This is false (as I explained yesterday), but clearly the scandal of the denial is significantly mitigated by either the real or the fictional circumstances. Condemnation and millstones may be warranted, but not on our authority. For us, weaklings that we all may be, a more appropriate response would be sadness.

But a parallel dilemma in modern Western culture leads to a second observation. Indeed, Fr. Martin’s comments on the original dilemma lend this fresh observation greater urgency simply because he himself has so often been on the wrong side of the dilemma.

The legitimacy of contempt?

Second, then, there is a very great deal of scandal in the less formal yet material apostasy of so many Jesuit priests today, along with many others, especially in wayward religious communities and universities. These practical apostates harm countless souls and leads them into sin for no better reason than to be recognized as mainstream thinkers. Such men and women apparently fear, above all else, to be marginalized by the larger secular culture. Accordingly, they are driven to employ an unending series of specious arguments to demonstrate why this or that Catholic teaching is really quite compatible with what the world so urgently desires.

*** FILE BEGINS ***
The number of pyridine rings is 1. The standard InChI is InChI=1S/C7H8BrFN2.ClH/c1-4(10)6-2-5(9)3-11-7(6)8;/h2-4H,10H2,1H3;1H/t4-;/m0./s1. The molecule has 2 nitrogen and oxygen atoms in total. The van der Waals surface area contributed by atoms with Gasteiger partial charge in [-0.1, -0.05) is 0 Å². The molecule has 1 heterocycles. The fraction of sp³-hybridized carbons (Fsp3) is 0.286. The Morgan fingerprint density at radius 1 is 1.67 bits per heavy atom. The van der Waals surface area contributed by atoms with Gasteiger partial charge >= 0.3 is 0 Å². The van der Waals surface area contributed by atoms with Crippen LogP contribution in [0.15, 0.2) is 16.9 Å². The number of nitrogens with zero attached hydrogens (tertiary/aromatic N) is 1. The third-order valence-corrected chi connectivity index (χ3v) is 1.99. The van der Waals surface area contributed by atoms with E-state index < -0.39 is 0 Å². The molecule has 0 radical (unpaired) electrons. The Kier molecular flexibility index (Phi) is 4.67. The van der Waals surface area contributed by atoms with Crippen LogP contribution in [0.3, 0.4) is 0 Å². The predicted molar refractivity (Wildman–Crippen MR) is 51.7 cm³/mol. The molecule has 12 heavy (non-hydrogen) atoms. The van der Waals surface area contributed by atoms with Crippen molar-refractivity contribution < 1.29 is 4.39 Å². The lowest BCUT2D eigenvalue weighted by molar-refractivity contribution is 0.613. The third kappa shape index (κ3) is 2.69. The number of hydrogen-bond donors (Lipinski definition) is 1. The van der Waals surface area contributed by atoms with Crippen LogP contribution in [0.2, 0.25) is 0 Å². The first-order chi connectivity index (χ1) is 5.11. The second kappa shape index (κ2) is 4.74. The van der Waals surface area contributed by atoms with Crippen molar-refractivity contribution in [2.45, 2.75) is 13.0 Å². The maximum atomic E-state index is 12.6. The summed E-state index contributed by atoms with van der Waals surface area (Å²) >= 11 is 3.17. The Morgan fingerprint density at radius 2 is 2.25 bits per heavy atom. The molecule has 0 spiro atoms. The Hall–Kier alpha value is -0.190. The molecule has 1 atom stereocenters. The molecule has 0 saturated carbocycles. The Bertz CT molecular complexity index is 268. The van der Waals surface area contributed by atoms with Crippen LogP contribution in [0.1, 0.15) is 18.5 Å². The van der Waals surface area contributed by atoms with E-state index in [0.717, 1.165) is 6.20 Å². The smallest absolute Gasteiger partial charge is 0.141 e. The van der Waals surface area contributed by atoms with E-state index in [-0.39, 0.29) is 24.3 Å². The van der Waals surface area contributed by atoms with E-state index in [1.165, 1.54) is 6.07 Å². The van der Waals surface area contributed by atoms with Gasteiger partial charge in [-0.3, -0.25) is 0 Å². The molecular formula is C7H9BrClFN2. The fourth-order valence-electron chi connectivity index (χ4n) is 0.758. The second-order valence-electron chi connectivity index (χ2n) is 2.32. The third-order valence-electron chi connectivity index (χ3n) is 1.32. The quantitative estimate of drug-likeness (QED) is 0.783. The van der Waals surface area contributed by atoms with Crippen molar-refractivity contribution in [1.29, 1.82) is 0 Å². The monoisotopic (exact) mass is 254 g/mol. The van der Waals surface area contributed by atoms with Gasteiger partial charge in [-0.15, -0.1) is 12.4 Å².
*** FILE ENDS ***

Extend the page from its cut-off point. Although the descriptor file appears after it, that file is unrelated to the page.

Here we have a scandal in both the deeper and the more modern senses. In the deep sense, this progressive denial of Christ leads little ones into sin on a daily basis. Those who apostatize in this way would rather justify the wayward desires of students (and others) than strengthen them against the world, the flesh and the devil. This form of apostasy produces an elite club which those who are misled are all too eager to join.

But in this case our response can be fundamentally different. The vast majority of those reading these comments have experienced all of the same worldly inducements, yet they have consistently said “No”. A great many have, in this case, earned the right to be scandalized in the more modern sense. We have earned the right to be outraged.

The apostasy of Modernism, the apostasy motivated by this itchy desire for cultural approval and intellectual “respectability”, this is sad indeed. But it really does also call for condemnation and millstones. It is just here that Our Lord’s own words apply so exactly. “For what does it profit a man if he gains the whole world and loses or forfeits himself” (Lk 9:25)?

For the matter of that, what does such a vain and even risible weakness profit anyone else?

Jeffrey Mirus holds a Ph.D. in intellectual history from Princeton University. A co-founder of Christendom College, he also pioneered Catholic Internet services. He is the founder of Trinity Communications and CatholicCulture.org. See full bio.

About abyssum

I am a retired Roman Catholic Bishop, Bishop Emeritus of Corpus Christi, Texas
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  1. Schism, heresy, apostasy, idolatry are all over the place. From the modernist Heretics to the Sedevacatist Heretics, and groups like SSPX-MC, all are apostates. Too much worldly gain is going to come at a heavenly price (or lack thereof)